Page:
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Resident Spotlight

Barnwell Elementary Welcomes First Responders

By Beth Dowd

As we welcome another school year, children enter the halls with excitement as they meet their teachers and see old friends. New experiences and learning opportunities lie ahead. Parents get back into the routine of schedules and bus stops. Excitement is in the air, but sending our children back to school can also bring up feelings of anxiety or stress about their safety and security.

With lawmakers in the midst of deciding the best course of action to keep our kids safe, parents and students are caught in the middle of waiting for new legislation. We’ve seen students all across our nation speaking out and adults expressing their concern about the national crisis of safety in our schools.

Every parent wants their child to be able to go to school each day to learn and play. Elementary, middle and high school students in Fulton County had shelter in place and lockdown drills during their first week of school. Whether we like it or not, the world our children face is not the same as it was 10 years ago. So educators and administrators alike are faced with new challenges of how to best protect our children.

This issue is not just a county or statewide problem to solve. Parents need to be a part of the solution too. Parents have always been the driving force behind change in the school system within the platform of PTA or individually speaking on behalf of their children.

This past March, Fulton County Schools held two public safety meetings, one in the north at Centennial High School and one in the south at Banneker High School. Superintendent Dr. Jeff Rose led the discussion on security measures, training drills and safety plans for potential scenarios. He also introduced the Fulton County Schools Police Department, other local police departments, psychologists and social workers to speak on community partnerships, mental health, and preventative strategies. At the end of both meetings, parents were invited to break into small groups to voice their concerns and offer solutions. Unfortunately, both meetings were poorly attended with only about 30 in attendance in the south and under 200 attending in the north, sending a message to our lawmakers that parents aren’t really that concerned about safety which is not the case.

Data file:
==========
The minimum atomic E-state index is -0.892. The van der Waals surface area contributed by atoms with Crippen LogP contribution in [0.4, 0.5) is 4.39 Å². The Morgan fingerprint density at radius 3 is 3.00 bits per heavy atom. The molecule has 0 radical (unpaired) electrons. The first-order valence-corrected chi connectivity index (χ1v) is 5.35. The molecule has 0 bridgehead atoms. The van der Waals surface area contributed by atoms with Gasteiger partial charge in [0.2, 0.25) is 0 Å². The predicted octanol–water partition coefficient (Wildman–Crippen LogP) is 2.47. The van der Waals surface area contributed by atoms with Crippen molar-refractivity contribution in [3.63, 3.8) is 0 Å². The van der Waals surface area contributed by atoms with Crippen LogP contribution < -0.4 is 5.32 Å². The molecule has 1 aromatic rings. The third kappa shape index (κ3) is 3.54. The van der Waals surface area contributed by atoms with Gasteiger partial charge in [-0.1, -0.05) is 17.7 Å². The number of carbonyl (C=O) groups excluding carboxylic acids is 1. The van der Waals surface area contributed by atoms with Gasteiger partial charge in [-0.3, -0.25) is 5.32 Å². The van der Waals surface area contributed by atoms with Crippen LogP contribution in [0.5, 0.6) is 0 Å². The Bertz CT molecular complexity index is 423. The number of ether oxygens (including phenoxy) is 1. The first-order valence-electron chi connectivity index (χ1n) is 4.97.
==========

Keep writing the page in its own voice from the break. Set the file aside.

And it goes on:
Lack of voice equals lack of action in our country. We have to be the voice of our children until they can speak for themselves. Tragedy can come to any community no matter how big or small so we have to be proactive, not reactive.

Currently, Fulton County Schools Police Department supplies full-time resource officers to middle and high schools, but not elementary schools leaving them vulnerable. Thankfully, most middle school officers share time with their affiliated elementary schools at some point in the day. They drop in to check the perimeter or walk the halls before heading back to their assigned middle schools. Barnwell is very blessed to have an excellent team of dedicated officers that protect us every day.

L to R – Office Moody, Office Lemke, Principal Martin Neuhaus, Beth Dowd, Officer Rowe

Officer Rowe has 13 years of law enforcement experience with the first 6 serving the Dekalb County Police Department and the last 7 years with the Johns Creek Police Department. He has been with Barnwell the longest and we appreciate him and all of our dedicated Officers. Officer Moody, a military veteran, has over 25 years of law enforcement experience to include Clark Atlanta University Police and the Georgia Bureau of Investigation (GBI). She’s also a trainer for the State of Georgia covering multiple specialties such as crisis intervention, gangs, and bullying. Officer Lemke, also a military veteran, is in his 21st year of law enforcement with 20 of those serving the Fulton County Police Department. He retired last year as the SWAT Commander and has now joined Johns Creek Police Department.